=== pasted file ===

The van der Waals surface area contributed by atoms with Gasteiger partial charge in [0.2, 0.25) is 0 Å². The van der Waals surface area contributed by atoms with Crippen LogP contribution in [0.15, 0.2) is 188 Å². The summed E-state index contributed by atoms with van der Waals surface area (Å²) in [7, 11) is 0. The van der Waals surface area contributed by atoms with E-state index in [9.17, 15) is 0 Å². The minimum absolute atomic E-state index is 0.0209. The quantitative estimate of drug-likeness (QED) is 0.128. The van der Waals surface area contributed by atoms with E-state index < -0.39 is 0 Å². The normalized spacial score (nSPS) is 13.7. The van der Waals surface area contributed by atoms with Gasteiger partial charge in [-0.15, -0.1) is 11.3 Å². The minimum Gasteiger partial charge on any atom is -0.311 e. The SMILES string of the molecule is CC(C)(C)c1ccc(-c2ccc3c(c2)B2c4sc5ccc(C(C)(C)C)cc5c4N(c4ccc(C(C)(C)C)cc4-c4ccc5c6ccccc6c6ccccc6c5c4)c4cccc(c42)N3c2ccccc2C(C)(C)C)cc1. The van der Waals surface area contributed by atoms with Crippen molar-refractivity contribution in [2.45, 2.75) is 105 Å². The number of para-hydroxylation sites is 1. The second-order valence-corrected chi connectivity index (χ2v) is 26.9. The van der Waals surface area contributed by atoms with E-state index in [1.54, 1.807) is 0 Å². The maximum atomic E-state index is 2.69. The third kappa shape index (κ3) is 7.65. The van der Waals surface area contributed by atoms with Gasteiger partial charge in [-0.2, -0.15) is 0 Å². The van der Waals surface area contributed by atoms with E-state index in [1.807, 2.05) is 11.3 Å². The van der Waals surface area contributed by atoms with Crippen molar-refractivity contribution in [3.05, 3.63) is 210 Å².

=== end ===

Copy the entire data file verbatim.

The van der Waals surface area contributed by atoms with Gasteiger partial charge in [0.2, 0.25) is 0 Å². The van der Waals surface area contributed by atoms with Crippen LogP contribution in [0.15, 0.2) is 188 Å². The summed E-state index contributed by atoms with van der Waals surface area (Å²) in [7, 11) is 0. The van der Waals surface area contributed by atoms with E-state index in [9.17, 15) is 0 Å². The minimum absolute atomic E-state index is 0.0209. The quantitative estimate of drug-likeness (QED) is 0.128. The van der Waals surface area contributed by atoms with E-state index < -0.39 is 0 Å². The normalized spacial score (nSPS) is 13.7. The van der Waals surface area contributed by atoms with Gasteiger partial charge in [-0.15, -0.1) is 11.3 Å². The minimum Gasteiger partial charge on any atom is -0.311 e. The SMILES string of the molecule is CC(C)(C)c1ccc(-c2ccc3c(c2)B2c4sc5ccc(C(C)(C)C)cc5c4N(c4ccc(C(C)(C)C)cc4-c4ccc5c6ccccc6c6ccccc6c5c4)c4cccc(c42)N3c2ccccc2C(C)(C)C)cc1. The van der Waals surface area contributed by atoms with Crippen molar-refractivity contribution in [2.45, 2.75) is 105 Å². The number of para-hydroxylation sites is 1. The second-order valence-corrected chi connectivity index (χ2v) is 26.9. The van der Waals surface area contributed by atoms with E-state index in [1.54, 1.807) is 0 Å². The maximum atomic E-state index is 2.69. The third kappa shape index (κ3) is 7.65. The van der Waals surface area contributed by atoms with Gasteiger partial charge in [-0.2, -0.15) is 0 Å². The van der Waals surface area contributed by atoms with E-state index in [1.807, 2.05) is 11.3 Å². The van der Waals surface area contributed by atoms with Crippen molar-refractivity contribution in [3.05, 3.63) is 210 Å².